Canada: 130 wildfires amid record heat

In British Columbia in western Canada, 130 wildfires are blazing from lightning strikes. The last week the country has been swept by abnormal heat, from which 719 people have died.

Yesterday, Friday, the British Columbia Wildfire Service announced 12,000 lightning strikes and 136 associated wildfires. According to Cliff Chapman, director of operations for the province, “many of these lightning strikes fell near populated areas.”

Emergency services are involved in fighting the fires, and the federal government has announced the sending of military aircraft to help them. Residents have been warned: they must be prepared to leave their homes.

Harjit Sajan, Canada’s Secretary of Defense, announced the provision of government assistance, including military helicopters and personnel, to extinguish fires and evacuate people at risk of fire. Several highways are closed due to fires in both directions.

Bill Blair, Secretary of Public Safety, stated that bushfires and weather aggression have had a “devastating” and “unprecedented” impact on British Columbia:

“These wildfires show that we are in the very early stages of what promises to be a long and difficult summer.”

Previously, a wildfire destroyed 90% of the Canadian town Lytton, where in recent days record temperatures have been recorded – 49.6 ° C. Mayor Jan Polderman says it took the fire just 15 minutes to do this. BBC News quoted Mayor Lytton as saying, “People just grabbed their pets, their keys, got into their cars and drove away.” According to some reports, the fire could move at a speed of 10-20 km / h. It also caused significant damage to British Columbia’s hydroelectric power plants.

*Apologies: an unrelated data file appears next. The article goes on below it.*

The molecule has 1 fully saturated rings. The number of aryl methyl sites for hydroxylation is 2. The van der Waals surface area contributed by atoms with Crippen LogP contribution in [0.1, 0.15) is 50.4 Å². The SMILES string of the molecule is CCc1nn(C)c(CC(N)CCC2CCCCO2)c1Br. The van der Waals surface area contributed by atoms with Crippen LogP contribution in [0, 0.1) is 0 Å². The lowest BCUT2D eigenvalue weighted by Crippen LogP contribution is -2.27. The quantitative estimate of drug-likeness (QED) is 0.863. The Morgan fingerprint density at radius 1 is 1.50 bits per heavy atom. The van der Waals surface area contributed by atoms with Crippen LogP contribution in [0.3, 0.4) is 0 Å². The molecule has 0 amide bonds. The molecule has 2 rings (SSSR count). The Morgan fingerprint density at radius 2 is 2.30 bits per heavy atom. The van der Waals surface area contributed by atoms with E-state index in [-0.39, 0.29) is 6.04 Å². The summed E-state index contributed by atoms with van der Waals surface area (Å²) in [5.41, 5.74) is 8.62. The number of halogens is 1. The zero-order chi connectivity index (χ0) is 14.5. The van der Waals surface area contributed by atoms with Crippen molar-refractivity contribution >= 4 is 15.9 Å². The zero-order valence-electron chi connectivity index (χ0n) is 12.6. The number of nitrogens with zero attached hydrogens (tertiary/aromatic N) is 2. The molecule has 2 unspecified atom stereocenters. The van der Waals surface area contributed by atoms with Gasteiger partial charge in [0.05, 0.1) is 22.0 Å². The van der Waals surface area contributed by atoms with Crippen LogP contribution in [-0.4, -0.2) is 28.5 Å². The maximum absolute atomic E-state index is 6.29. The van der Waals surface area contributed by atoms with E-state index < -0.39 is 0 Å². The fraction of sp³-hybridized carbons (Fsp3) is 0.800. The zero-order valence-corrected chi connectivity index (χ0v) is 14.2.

Lytton is located 260 km from Vancouver. About 250 people lived there. In the town, the highest temperature in the country was recorded in the entire history of observations – 49.6 ° C. This was announced by the Ministry of Environment and Climate Change.

Abnormal heat has been holding in the western province of Canada for a week, 719 people have become its victims. In the coastal regions of Canada, temperatures are gradually decreasing, but in the interior there is no particular respite. The British Columbia Wildfire Service said it is preparing for new fires over the weekend.

The Office of Forensic Science says the unprecedented heat wave has caused 719 sudden deaths in the past week. This figure is “3 times more” than the average at this time of the year. Lisa Lapointe, Chief Coroner, says:

“Many of the deaths in the past week have been in older people living alone in private homes with minimal ventilation.”

Experts suggest that climate change will increase the frequency of extreme weather events such as heatwaves. But it is difficult to link each individual event with global warming.

The “heat dome” effect, with which experts associate the current weather anomaly, is an unusual phenomenon that is usually extremely rare. According to experts, “on average, only once every several thousand years.” However, climate change “made these kinds of unusual occurrences more likely.”





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